Effect of oxidative stress and acidosis on diaphragm contractile function

John M. Lawler, Camala C. Cline, Zhe Hu, Richard J Coast

Research output: Contribution to journalArticle

31 Citations (Scopus)

Abstract

Acidosis during exercise has long been associated with skeletal muscle fatigue. Recent evidence also has linked reactive oxygen species (ROS) with fatigue in skeletal muscle, including the diaphragm. We hypothesized that acidosis (designed to mimic blood pH during maximal exercise) would worsen ROS-induced depression of diaphragm contractility. The xanthine oxidase (XO) reaction in solution (0.01 U/ml) allows direct assessment of the effects of oxidant stress by ROS. Costal diaphragm fiber bundles from 24 Sprague-Dawley rats (200-250 g) were divided into four treatment groups: 1) pH 7.4, no XO (H); 2) pH 7.4 + XO (HXO); 3) pH 7.0, no XO (L); and 4) pH 7.0 + XO (LXO). Baseline twitch mechanics and force-frequency relationships (Pre) were determined in control Krebs solution (pH 7.4, no XO) before treatment. Treatment solutions were introduced, and the diaphragm underwent 2 min of contractions at 25 Hz (250 ms) at a rate of 1/s. After 10 min of recovery, the control solution was reintroduced into the bath and postcontractile function (Post) was measured. Significant reductions in twitch tension and low-frequency tetanic tension were greater in HXO and LXO compared with H, without an effect on maximal tetanic tension. One-half relaxation time was prolonged only by the combination of acidosis and oxidative stress. Addition of superoxide dismutase (50 U/ml) worsened and catalase (1,800 U/ml) attenuated XO-induced depression of diaphragm contractility. We concluded that XO induced a reduction of low-frequency tension in the fatigued diaphragm, which was mediated directly or indirectly through hydrogen peroxide and was exacerbated to a modest extent with acidosis.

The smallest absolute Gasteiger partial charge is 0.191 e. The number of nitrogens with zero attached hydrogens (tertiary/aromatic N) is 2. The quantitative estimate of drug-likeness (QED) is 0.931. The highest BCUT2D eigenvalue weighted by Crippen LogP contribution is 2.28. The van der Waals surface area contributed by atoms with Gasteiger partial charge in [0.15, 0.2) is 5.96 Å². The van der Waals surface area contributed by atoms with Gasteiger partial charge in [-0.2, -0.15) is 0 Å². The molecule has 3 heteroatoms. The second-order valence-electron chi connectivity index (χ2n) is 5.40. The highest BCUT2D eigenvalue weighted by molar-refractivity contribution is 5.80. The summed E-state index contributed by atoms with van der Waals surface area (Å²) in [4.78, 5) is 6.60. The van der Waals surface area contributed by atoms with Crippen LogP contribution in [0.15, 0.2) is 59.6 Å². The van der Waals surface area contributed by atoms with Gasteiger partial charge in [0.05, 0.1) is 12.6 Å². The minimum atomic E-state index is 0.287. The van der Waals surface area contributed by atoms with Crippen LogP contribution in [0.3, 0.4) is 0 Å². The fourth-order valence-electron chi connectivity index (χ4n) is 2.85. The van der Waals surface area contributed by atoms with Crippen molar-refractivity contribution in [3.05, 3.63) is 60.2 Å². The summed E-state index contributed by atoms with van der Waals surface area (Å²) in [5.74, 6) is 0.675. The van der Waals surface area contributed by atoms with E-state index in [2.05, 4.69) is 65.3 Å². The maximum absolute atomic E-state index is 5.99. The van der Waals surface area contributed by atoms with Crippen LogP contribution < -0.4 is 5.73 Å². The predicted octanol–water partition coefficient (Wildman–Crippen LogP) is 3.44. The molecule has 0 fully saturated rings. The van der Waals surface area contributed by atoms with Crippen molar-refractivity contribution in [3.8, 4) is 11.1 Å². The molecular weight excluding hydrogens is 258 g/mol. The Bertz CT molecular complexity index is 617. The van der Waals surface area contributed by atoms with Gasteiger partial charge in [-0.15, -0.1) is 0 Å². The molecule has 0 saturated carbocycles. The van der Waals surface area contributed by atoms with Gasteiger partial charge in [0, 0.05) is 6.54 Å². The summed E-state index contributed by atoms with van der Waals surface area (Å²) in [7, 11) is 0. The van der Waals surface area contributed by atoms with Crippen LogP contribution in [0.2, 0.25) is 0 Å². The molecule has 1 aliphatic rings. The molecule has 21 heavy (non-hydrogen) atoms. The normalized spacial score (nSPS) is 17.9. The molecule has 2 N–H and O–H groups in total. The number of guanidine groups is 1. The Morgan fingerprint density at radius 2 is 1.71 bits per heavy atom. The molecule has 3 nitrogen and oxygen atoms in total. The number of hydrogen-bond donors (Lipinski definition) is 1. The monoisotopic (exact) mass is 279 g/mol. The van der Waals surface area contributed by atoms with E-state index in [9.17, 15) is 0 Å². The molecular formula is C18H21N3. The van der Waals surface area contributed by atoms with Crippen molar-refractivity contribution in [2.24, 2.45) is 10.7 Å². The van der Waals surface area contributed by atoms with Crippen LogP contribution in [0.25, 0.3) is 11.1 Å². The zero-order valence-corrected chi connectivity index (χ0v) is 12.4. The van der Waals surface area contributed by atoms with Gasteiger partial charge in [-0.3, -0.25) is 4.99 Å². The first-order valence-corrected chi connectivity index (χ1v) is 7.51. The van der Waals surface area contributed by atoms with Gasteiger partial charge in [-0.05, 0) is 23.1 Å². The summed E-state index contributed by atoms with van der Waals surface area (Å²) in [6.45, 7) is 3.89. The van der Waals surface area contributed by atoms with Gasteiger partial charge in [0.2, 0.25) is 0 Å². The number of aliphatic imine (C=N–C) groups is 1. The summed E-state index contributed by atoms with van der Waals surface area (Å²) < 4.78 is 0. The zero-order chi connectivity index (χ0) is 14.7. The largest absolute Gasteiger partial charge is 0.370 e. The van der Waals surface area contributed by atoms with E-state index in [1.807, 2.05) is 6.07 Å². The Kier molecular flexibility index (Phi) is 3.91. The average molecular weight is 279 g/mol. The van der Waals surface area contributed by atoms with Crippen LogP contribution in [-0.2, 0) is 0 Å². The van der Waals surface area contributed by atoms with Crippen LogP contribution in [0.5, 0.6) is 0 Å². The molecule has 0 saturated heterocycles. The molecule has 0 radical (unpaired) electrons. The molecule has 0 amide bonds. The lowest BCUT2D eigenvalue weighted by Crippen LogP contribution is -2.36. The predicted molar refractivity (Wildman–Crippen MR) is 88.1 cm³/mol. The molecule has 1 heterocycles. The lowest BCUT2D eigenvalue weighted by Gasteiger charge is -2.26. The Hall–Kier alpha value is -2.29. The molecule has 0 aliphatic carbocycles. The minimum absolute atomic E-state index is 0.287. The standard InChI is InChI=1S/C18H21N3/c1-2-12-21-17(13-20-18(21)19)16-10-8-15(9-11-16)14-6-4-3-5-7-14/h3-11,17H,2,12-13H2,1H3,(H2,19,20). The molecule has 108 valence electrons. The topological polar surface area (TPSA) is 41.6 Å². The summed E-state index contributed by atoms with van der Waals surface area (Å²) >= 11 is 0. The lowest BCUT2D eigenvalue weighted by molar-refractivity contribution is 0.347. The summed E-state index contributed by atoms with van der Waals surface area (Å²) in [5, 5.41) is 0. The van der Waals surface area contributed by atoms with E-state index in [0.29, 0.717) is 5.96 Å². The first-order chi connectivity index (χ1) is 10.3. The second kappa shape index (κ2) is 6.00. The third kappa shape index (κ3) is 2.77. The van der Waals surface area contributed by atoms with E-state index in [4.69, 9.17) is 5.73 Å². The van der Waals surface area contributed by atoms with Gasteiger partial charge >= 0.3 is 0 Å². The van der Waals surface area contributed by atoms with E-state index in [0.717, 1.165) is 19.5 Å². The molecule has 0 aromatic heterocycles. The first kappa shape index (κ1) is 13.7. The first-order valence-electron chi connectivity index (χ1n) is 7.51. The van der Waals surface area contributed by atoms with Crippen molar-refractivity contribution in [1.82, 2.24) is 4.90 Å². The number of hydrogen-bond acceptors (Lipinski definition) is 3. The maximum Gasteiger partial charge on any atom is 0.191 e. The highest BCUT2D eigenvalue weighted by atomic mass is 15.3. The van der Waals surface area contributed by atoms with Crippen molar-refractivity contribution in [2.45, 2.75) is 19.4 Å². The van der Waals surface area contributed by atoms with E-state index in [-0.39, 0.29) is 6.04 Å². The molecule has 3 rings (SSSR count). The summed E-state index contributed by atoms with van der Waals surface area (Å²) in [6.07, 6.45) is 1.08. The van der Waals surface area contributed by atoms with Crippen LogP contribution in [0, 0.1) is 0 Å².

Original languageEnglish (US)
JournalAmerican Journal of Physiology - Regulatory Integrative and Comparative Physiology
Volume273
Issue number2 42-2
StatePublished - 1997
Externally publishedYes

Fingerprint

Xanthine Oxidase
Acidosis
Diaphragm
Oxidative Stress
Reactive Oxygen Species
Skeletal Muscle
Muscle Fatigue
Mechanics
Baths
Oxidants
Catalase
Hydrogen Peroxide
Superoxide Dismutase
Fatigue
Sprague Dawley Rats
Therapeutics

Keywords

  • Fatigue
  • Free radicals
  • Hydrogen peroxide
  • Lactic acid
  • PH
  • Skeletal muscle
  • Tetanic
  • Twitch

ASJC Scopus subject areas

  • Physiology
  • Physiology (medical)

Cite this

Effect of oxidative stress and acidosis on diaphragm contractile function. / Lawler, John M.; Cline, Camala C.; Hu, Zhe; Coast, Richard J.

In: American Journal of Physiology - Regulatory Integrative and Comparative Physiology, Vol. 273, No. 2 42-2, 1997.

Research output: Contribution to journalArticle

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